Kashmir in Ancient Sanskrit Literature|
- Dr. B. N. Kalla
ACCORDING to the Nilmat Purana, the land of
Kashmir was occupied by a vast lake called "Satisara". Modern
geological observations have supported this legendary view. On the basis of this
fact, the word "Kashmir" is derived from Sanskrit "Kashyapa +
Mira" which means the sea lake or the mountain of sage Kashyapa. Kashyapa
was the originator of Kashmir. In Kashmiri, it is called "Kasheer" and
"Kashmir" in the Indian languages. Phonetically, "m" is
eroded here as we find erosion in the word "Samudra" (ocean). "Samudra"
changes into the form of "Sadur" (derived from Sanskrit Samudra in the
Kashmiri language and "Samandra" in the Indian languages.
"M" is retained in Hindi, Urdu, etc. but not in Kashmiri. Thus "Kashyapa
+ Mira" = Kashmir in the Indian languages other than Kashmiri and "Kasheer"
in Kashmiri. Mir in English means the sea as Mariner in Latin Marinus (more-
The name of Kashmir does not occur in the Vedic
literature. In the "Nadi Sukta" of Rig Veda, there is a hymn which
mentions the name of Vitasta (in Kashmiri Veth and modern Jhelum).
Among the grammarians, the earliest referenee to
Kashmir is found in Panini's (500 B.C.) "Ashtadhayi" and in
Patanjali's great commentary on it. There the term "Kashmir" and its
derivation "Kashmira" are stated as the name of the country and its
Among the epics, we find the name of
"Kashmir" in the Ramayana and the Mahabharata. The Mahabharata refers
in several passages to "Kashmir" and their king, but in a way which
merely indicates that the valley was situated in the hilly regions to the north
of India. Similarly, some of the Puranas refer to Kashmir in the list of
northern nations. The earliest Sanskrit literature of the valley so far known is
the Nilmat Purana. According to the opinion of Dr. Buhler, a famous German
Indologist: "It is a real mine of information regarding the sacred places
of Kashmir and their legends". Besides, the reference to worships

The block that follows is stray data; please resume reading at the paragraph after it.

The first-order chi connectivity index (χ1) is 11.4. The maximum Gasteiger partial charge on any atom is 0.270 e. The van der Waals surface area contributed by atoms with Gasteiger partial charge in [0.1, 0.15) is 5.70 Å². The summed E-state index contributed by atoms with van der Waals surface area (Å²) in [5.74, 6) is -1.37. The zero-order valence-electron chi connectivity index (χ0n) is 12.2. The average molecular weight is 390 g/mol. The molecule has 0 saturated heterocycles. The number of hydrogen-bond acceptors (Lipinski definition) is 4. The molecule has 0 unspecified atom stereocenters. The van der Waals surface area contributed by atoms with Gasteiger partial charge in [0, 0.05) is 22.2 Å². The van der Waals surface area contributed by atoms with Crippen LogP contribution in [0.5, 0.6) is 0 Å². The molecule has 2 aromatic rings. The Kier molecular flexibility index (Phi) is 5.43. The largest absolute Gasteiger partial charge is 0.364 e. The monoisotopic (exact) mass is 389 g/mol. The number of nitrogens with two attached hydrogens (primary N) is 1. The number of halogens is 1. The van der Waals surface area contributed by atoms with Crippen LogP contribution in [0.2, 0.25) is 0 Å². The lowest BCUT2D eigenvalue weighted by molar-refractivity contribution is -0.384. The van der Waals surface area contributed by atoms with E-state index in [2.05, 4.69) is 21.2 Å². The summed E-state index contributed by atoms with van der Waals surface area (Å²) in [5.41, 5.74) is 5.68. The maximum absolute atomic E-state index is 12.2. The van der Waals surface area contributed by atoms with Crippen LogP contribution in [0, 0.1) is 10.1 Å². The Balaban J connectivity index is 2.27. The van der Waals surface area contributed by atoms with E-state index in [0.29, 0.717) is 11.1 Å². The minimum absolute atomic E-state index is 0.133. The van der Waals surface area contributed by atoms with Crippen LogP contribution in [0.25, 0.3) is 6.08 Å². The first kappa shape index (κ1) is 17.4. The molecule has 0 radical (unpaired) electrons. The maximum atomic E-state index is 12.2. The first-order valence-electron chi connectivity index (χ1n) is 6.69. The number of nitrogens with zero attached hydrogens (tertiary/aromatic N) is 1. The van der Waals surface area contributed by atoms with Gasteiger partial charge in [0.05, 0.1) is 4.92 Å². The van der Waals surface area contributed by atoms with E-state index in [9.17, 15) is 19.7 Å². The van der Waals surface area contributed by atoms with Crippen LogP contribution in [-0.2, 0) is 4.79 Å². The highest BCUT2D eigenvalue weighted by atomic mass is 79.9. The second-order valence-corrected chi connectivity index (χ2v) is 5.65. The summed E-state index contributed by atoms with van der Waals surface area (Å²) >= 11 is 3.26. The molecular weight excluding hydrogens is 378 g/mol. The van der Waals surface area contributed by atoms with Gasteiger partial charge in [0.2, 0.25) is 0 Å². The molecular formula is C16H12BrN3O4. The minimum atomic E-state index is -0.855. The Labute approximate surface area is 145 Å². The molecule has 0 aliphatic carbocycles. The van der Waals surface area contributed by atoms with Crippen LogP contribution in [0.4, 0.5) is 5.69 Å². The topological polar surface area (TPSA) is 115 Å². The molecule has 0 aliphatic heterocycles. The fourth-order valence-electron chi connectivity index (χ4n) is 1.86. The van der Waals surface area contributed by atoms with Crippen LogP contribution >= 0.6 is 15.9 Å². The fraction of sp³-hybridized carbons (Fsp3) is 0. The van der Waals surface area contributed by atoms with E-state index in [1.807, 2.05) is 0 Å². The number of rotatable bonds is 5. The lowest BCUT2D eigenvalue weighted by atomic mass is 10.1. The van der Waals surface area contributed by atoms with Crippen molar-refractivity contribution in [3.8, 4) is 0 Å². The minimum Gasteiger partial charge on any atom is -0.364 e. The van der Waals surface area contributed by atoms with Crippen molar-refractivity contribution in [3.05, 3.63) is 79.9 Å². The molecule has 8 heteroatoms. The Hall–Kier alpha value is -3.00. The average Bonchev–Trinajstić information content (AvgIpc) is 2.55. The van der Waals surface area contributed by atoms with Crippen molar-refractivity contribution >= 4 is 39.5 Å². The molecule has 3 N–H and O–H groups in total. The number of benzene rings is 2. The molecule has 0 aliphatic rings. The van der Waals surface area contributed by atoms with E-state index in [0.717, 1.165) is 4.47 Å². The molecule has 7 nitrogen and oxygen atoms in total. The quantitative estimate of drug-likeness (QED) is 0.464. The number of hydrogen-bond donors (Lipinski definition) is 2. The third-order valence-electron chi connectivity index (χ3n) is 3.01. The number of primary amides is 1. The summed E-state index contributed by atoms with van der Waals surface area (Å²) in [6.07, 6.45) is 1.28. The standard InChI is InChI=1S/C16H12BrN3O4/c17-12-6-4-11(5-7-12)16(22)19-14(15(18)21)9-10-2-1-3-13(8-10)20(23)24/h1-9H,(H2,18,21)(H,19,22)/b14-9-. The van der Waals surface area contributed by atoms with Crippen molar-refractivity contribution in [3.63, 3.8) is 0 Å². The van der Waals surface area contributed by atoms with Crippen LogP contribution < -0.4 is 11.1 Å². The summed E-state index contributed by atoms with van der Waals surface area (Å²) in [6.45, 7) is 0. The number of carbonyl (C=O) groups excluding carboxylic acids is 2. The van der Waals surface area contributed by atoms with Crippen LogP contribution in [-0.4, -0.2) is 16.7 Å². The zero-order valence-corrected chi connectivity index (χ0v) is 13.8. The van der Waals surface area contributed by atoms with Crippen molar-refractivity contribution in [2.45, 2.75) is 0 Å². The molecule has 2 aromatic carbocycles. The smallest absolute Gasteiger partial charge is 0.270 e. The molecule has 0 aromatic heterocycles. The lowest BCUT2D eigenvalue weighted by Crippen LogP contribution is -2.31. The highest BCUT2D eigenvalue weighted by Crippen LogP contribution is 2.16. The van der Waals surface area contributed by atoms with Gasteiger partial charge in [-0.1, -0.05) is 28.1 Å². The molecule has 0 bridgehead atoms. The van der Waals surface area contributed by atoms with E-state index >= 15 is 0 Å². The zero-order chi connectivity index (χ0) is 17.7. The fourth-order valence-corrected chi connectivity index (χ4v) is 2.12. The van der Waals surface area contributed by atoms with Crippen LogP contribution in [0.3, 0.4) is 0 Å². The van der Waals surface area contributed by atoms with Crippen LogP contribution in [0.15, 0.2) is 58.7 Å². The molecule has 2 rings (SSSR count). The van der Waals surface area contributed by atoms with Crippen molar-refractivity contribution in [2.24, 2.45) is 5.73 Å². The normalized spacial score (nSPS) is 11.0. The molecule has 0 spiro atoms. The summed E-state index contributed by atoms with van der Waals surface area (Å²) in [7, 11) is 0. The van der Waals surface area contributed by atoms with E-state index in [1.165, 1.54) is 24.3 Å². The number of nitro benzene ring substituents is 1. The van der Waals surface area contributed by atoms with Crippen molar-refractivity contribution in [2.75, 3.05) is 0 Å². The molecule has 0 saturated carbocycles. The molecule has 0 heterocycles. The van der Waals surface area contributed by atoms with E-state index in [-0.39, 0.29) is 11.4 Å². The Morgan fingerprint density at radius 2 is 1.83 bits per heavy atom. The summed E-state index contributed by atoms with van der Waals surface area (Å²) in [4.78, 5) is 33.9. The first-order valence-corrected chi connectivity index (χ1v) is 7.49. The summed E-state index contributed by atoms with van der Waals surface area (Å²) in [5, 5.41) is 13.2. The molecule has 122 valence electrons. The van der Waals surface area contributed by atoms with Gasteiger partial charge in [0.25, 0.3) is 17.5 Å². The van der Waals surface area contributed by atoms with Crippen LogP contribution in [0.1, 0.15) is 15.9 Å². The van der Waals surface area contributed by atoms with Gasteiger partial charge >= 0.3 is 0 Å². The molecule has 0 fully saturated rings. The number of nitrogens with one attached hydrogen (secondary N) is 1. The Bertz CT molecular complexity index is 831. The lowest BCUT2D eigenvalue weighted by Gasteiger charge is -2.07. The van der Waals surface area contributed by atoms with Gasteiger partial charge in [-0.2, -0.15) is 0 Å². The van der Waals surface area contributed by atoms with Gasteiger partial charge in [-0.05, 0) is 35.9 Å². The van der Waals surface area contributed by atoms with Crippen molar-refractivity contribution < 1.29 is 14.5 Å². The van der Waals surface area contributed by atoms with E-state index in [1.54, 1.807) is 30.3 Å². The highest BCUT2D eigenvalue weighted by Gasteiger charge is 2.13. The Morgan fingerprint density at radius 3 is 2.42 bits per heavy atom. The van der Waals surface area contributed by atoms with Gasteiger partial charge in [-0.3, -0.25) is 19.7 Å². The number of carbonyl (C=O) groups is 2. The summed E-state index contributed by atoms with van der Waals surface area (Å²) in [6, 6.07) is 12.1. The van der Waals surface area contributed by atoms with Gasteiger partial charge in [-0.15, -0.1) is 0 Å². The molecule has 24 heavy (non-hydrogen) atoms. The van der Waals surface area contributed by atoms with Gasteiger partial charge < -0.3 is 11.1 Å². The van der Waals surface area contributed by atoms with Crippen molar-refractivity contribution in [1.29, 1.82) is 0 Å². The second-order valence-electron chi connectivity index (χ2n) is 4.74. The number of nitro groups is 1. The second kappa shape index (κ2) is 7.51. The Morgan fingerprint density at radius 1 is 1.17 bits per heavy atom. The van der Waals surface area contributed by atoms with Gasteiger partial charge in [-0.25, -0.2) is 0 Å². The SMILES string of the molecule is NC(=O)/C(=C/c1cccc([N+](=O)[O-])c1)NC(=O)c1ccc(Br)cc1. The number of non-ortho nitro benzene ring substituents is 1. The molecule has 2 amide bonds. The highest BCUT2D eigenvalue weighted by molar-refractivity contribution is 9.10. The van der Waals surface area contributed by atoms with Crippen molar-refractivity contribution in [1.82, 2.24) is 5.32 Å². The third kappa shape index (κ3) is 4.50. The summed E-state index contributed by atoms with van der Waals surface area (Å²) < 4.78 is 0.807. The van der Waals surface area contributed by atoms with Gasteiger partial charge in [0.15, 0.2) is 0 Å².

prescribed by "Nila" and observed by the people, the work dilates upon
such various topics as the Principal Nagas or sacred springs of Kashmir, the
origin of the "Mahapadamsara" (present Wular Lake), places dedicated
to Shiva and Vishnu, the sacred river confluences and lakes, the chief
pilgrimages of the land and in the end upon the sanctity of the Vitasta.
Varahmihra (C.A.D. 500), in his Brahtsamhita, includes
the Kashmiras in the north-eastern division of the other tribes who lived in
this region. He mentions the Abhisaras, Daradas, Darvas, Khashas, Kiras, etc.,
the tribes which are known from other sources to have inhabited Kashmir and its
neighbouring regions in historical periods. Harasha, a famous poet (7th Century
A.D.), in his "Ratnavali" (drama), refers to the saffron of the
Kashmira country, which was best of all types of saffrons, both in colour and in
Very useful information
The Nilmat Purana describes the tribes as Nagas,
Pishachas, Darvas, Abhisaras, Gandharas, Shakas, Khashas, Mundavas, Madaras,
Yavanas, etc. In the Atharvasamhita, we find mention of some northern tribes
like the Bahlikas, Mahavarshas, Gandharis and Mujavats. The Brahmnas and the
Upnishdas refer to some of the tribes who lived in the north-west, such as the
Gandharas, Kekyas, Madaras and Ambashthas.
Kshemendra, the polyhister, in his work, namely "Samyamatrika",
furnishes us with some useful information about the topographical details of his
country. His heroine, Kankali travels through the length and breadth of Kashmir.
To the poet we owe the first reference to "Pirpanchal" route (Panchadhara).
After Kshemendra, Somdeva, the author of the Kathasaritsagar, describes Kashmir
as a region in the south of the Himalayas by the waters of the Vitasta. He
mentions some of the holy sites of the valley, such as Vijayakshetra,
Nandikshetra, Varahkshetra and Uttarmansa and the town of Hiranypura.
The temple of Shivavijayesha or Vijayeshwara, since
ancient times one of the most famous shrines of the valley, has given its name
to the town in which it was situated, Vijayeshwara, the modern Vijabror 75¡9'
long, 33¡48' lat. "Bror" in Kashmiri means God, a derivative of
Sanskrit Bhattaraka, corresponding to Ishvara.
The name, Nandikshetra, is given by the Nilmata, the
Nandikshetra and Harmukta Mahatmyas to a high alpine valley at the foot of the
east glaciers of the Harmukh peaks which contains the sacred Kalodakalake,
popularly known as Nundkol. The Nanikshetra includes the ncighbouring site of
Bhuteshwara or Buthsher, in the Kankanai valley below Nandkol.
Varahkshetra is modern Baramulla.
Uttarmansa is meant the sacred Ganga lake situated
below the eastern glaciers of Mount Harmukh and popularly known as Gangabal.
Hiranypura, the town founded by Hranyaksha at Ranyal, a
village situated circ. 74¡52 long. 34¡12 lat. close to the high road which
leads from Srinagar to Ganderbal and the Sindh Valley.
Bilhana, the contemporary of Kalhana, lived during the
reigns of King Kalsha and Harsha. He also left an account of his native valley.
In his Vikramandekadeva Charita, he gives us a vivid picture of the Kashmirian
capital and the village of Khonomusha (present Khonmoh) where he took birth. His
account, apart from its poetic beauties, is full of local details. In addition